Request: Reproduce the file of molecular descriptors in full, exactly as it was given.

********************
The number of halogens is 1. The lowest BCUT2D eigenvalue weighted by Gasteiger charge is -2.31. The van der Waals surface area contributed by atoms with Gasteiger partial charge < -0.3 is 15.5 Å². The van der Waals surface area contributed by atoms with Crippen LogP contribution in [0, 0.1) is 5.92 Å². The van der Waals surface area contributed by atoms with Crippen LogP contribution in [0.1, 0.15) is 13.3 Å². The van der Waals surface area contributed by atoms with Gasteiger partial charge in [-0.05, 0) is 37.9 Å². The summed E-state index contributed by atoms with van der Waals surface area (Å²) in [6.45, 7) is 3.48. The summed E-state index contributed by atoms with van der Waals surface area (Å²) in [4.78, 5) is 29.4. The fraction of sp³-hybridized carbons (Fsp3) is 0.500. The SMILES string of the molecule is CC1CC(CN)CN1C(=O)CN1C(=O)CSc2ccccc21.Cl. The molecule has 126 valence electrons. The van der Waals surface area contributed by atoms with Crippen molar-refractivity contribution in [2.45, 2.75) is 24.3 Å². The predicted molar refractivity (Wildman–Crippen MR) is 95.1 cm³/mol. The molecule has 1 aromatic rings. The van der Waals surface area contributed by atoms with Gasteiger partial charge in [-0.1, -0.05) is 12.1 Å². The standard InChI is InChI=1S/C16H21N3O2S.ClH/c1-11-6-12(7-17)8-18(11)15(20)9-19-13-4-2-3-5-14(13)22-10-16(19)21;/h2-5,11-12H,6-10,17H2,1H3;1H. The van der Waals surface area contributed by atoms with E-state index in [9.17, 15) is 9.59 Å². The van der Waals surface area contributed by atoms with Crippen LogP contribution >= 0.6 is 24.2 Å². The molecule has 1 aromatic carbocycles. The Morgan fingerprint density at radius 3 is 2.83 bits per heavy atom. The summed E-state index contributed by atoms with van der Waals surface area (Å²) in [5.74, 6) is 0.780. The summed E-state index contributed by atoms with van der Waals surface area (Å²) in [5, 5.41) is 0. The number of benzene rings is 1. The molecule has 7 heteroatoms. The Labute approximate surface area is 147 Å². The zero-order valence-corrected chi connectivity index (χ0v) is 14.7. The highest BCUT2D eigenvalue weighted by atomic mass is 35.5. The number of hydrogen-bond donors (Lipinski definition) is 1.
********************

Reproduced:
The number of halogens is 1. The lowest BCUT2D eigenvalue weighted by Gasteiger charge is -2.31. The van der Waals surface area contributed by atoms with Gasteiger partial charge < -0.3 is 15.5 Å². The van der Waals surface area contributed by atoms with Crippen LogP contribution in [0, 0.1) is 5.92 Å². The van der Waals surface area contributed by atoms with Crippen LogP contribution in [0.1, 0.15) is 13.3 Å². The van der Waals surface area contributed by atoms with Gasteiger partial charge in [-0.05, 0) is 37.9 Å². The summed E-state index contributed by atoms with van der Waals surface area (Å²) in [6.45, 7) is 3.48. The summed E-state index contributed by atoms with van der Waals surface area (Å²) in [4.78, 5) is 29.4. The fraction of sp³-hybridized carbons (Fsp3) is 0.500. The SMILES string of the molecule is CC1CC(CN)CN1C(=O)CN1C(=O)CSc2ccccc21.Cl. The molecule has 126 valence electrons. The van der Waals surface area contributed by atoms with Crippen molar-refractivity contribution in [2.45, 2.75) is 24.3 Å². The predicted molar refractivity (Wildman–Crippen MR) is 95.1 cm³/mol. The molecule has 1 aromatic rings. The van der Waals surface area contributed by atoms with Gasteiger partial charge in [-0.1, -0.05) is 12.1 Å². The standard InChI is InChI=1S/C16H21N3O2S.ClH/c1-11-6-12(7-17)8-18(11)15(20)9-19-13-4-2-3-5-14(13)22-10-16(19)21;/h2-5,11-12H,6-10,17H2,1H3;1H. The van der Waals surface area contributed by atoms with E-state index in [9.17, 15) is 9.59 Å². The van der Waals surface area contributed by atoms with Crippen LogP contribution >= 0.6 is 24.2 Å². The molecule has 1 aromatic carbocycles. The Morgan fingerprint density at radius 3 is 2.83 bits per heavy atom. The summed E-state index contributed by atoms with van der Waals surface area (Å²) in [5.74, 6) is 0.780. The summed E-state index contributed by atoms with van der Waals surface area (Å²) in [5, 5.41) is 0. The number of benzene rings is 1. The molecule has 7 heteroatoms. The Labute approximate surface area is 147 Å². The zero-order valence-corrected chi connectivity index (χ0v) is 14.7. The highest BCUT2D eigenvalue weighted by atomic mass is 35.5. The number of hydrogen-bond donors (Lipinski definition) is 1.